And over at Empty Bamboo Girl, Lillian Chan-- an ace cartoonist in her own right-- details her ongoing quest to collect all the Cassandra Cain comic book appearances. She's even set up a page to catalog all her finds. It's her Batgirl Project. She's such a fan, she's even going after Batgirl: Redemption Road. That, my friends, is dedication.
This takes me back. I've done the same thing so many times. Love and Rockets, Hate, Nexus, Xenozoic Tales, Gen13, Micronauts. For each of those, I got so caught up in the stories I couldn't stop thinking about them and about my next purchase. Where would it come from? When would it be? On my way to the store, I'd be so pumped on adrenaline I walked twice as fast as my usual pace in my hurry to get there and see what I could find. Along came Cass. Oh man, it was exciting combing the back-issue bins at various comic book shops-- okay, just four comic book shops-- to find a Batgirl here or there. Like a treasure hunt. The rush wasn't quite as intense because, unlike Nexus or Xenozoic Tales, Batgirl was still an ongoing title. Back issues weren't too difficult to come by then. The money to buy them all in one go was. That's a major part of what sustained the quest-like feel: knowing I had to budget myself.
The American stage of my Cass-quest took place in Athens and Albany, Georgia.
The Athens store always made me feel kind of weird about buying superhero comics. I love them, of course, and my Cass addiction drove me to dare crazy things, but this store is up some gray concrete steps, in an old building with worn hardwood floors and intimidatingly stocked with art books, self-published titles and highbrow comics. More of a Comics Journal than a Wizard type place; obviously, I'm being hyper-sensitive and projecting my own silly insecurities. I mean, when I think about it, the owner was always super kind to me. He taught me how to pronounce Kamandi, sometimes slipped cool freebies into my bag, was the source of my first Xenozoic Tales and Love and Rockets comics.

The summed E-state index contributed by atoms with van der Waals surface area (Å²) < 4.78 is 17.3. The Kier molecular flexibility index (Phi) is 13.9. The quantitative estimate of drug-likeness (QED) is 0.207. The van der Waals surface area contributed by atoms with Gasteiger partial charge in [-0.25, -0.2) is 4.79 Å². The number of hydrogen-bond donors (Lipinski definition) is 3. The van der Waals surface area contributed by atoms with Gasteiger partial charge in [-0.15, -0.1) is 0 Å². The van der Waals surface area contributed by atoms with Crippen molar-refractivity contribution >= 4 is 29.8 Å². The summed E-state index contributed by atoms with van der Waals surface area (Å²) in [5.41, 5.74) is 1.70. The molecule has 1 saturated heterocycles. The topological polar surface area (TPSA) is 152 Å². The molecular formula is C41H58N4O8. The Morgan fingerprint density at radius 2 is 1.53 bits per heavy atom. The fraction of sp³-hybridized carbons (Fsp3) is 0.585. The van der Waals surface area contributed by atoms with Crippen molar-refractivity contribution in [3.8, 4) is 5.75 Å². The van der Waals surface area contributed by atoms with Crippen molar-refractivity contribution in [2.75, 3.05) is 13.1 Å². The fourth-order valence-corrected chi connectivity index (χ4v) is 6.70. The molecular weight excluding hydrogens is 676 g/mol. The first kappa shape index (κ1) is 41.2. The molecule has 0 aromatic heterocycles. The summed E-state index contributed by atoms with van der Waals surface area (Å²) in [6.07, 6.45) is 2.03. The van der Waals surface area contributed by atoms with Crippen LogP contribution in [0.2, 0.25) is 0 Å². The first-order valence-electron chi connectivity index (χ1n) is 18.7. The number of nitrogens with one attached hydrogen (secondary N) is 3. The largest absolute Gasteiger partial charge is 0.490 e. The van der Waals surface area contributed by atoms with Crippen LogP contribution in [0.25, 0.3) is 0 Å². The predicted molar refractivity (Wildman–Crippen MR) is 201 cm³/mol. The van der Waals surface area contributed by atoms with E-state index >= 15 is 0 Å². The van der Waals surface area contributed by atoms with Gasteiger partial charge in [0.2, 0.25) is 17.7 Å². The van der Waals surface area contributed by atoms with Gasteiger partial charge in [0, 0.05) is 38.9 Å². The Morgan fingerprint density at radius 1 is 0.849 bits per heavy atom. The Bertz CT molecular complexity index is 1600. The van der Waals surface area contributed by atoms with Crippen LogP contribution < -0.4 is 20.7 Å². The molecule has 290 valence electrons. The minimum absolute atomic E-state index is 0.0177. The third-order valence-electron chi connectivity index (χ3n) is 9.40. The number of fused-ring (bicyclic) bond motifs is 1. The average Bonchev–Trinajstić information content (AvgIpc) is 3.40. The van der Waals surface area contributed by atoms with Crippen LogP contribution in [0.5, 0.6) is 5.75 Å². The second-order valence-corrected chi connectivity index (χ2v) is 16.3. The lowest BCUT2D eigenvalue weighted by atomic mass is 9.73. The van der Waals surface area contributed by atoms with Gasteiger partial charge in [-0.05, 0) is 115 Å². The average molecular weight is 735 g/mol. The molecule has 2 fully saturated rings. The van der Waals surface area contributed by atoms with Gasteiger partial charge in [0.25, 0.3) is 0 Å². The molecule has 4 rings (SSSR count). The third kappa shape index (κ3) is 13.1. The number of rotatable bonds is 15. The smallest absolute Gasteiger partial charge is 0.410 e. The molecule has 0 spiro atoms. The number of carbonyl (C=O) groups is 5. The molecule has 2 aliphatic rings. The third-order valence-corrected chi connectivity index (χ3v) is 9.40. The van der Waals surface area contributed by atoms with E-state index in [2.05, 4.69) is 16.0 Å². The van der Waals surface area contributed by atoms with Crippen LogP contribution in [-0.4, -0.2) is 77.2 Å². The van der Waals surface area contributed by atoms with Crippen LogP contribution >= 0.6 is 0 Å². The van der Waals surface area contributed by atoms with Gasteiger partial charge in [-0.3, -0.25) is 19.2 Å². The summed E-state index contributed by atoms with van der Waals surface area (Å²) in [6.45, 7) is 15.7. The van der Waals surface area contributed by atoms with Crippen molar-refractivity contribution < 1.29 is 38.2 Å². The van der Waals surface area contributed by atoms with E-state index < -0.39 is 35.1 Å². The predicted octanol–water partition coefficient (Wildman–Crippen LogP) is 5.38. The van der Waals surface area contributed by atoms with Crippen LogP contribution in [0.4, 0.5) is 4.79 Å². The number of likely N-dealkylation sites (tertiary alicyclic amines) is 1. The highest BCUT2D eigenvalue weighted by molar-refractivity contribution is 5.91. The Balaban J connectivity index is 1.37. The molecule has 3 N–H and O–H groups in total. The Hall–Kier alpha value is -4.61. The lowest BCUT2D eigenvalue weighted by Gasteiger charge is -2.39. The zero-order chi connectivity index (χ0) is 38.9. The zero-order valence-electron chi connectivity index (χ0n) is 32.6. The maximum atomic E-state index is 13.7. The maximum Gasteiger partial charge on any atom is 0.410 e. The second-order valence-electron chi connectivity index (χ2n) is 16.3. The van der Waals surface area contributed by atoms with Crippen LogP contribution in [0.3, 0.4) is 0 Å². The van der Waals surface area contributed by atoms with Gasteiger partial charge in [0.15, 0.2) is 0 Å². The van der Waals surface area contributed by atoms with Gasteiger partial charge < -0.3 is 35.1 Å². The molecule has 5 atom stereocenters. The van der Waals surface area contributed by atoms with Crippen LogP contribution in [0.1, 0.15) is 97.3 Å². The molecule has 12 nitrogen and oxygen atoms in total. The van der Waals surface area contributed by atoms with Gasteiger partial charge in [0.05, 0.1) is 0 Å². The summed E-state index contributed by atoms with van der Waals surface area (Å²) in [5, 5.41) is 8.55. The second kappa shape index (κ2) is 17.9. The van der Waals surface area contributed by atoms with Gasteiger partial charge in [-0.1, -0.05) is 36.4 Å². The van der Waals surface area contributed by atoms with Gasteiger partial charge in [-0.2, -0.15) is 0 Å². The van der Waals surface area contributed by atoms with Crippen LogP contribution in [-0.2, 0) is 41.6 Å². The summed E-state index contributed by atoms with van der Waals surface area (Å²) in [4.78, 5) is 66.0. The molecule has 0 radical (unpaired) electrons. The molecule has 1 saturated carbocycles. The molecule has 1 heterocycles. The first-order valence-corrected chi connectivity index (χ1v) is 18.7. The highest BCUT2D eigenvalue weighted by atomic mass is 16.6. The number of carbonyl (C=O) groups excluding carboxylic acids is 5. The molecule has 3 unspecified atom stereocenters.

If you bought a Cass Batgirl, he'd ask you if you knew anything about Alex Toth's Black Canary stories and point to the latest issue of Comic Book Collector magazine. I love that kind of thing.
The Albany store, way down in the deep, deep south, is more of a sports card/NASCAR collectibles place that happens to carry each month's mainstream books. A shopping center retailer. Which, for me, took a lot of pressure off to maintain the pose of the sophisticated, urbane graphic novel reader. I didn't feel the need to add a copy of Eightball to my purchases. The two women who ran it back then-- they still do, as far as I know-- were chatty about baseball and softball and what cards were moving that month.
If you came to the register with a handful of Batgirl issues, they'd offer to call their other store and see if they could have more shipped, just for you. I love that, too.
Then I moved to Japan, where American comics are difficult to find. Not impossible, just rare and expensive. The first city I lived in carried Superman, Batman, Wonder Woman and one or two of the X-Men titles and they ran about six bucks each after they factored in the exchange rate and import fees. The second city had the same comics. So I did a little Internet research and found better sources. After a few trips to Blister in Tokyo (Manga no Mori Presents American Comix died abruptly and I still mourn; the Manga no Mori in Ikebukuro carries very few English-language titles), I'd manage to corner the market on Cass here.
I bought every single issue of Batgirl available in Japan. You cannot find any because I own them. If James Bond's greatest foe was Goldfinger, then I became Batgirlfinger. The only thing I wouldn't do is irradiate someone else's collection to make mine more valuable. The value is in the reading and sharing, involving others in Cass. But that's the only difference. I even cheat at golf. Miniature golf.
Soon after, DC cancelled Cass's book and that was that. I held onto the comics and started buying the paperback collections. These I could get from Amazon.jp and from Tower Records in Shibuya. Eventually, those fell out of print. Blister-- now in a more isolated, difficult to reach, location-- continued to stock Batgirl: Fists of Fury, but since I owned that and the issues it contains, for me the hunt seemed over.
Until I discovered Comixology. Then the obsession started all over again. And this blog. I started buying Cass again from the beginning. I even expanded my collection by buying some other comics in which she appears, ones I'd overlooked.
Anyway, that's the story of my own Batgirl Project. I'm going to keep up with Lillian Chan's and hope she keeps going with it. The excitement is infectious and really brings back a lot of fun memories. Maybe someone at DC will notice, too, and put Cass in a new story. I'm pretty sure there are at least two people who would buy it.
Oh, and if anyone's interested in getting his or her geek on in Tokyo, here's a link to a nice list of comic book and hobby stores. You can see for yourself how few carry American titles. Finding Cass in the wild seems as likely as shaking hands with Sasquatch. Also, I've been there before you. But warning-- I'm not sure when this was compiled so it may be VERY outdated by now. Your best bet for mainstream American stuff is still Blister. Which has very limited hours and where you'll only find Fists of Fury and maybe Destruction's Daughter.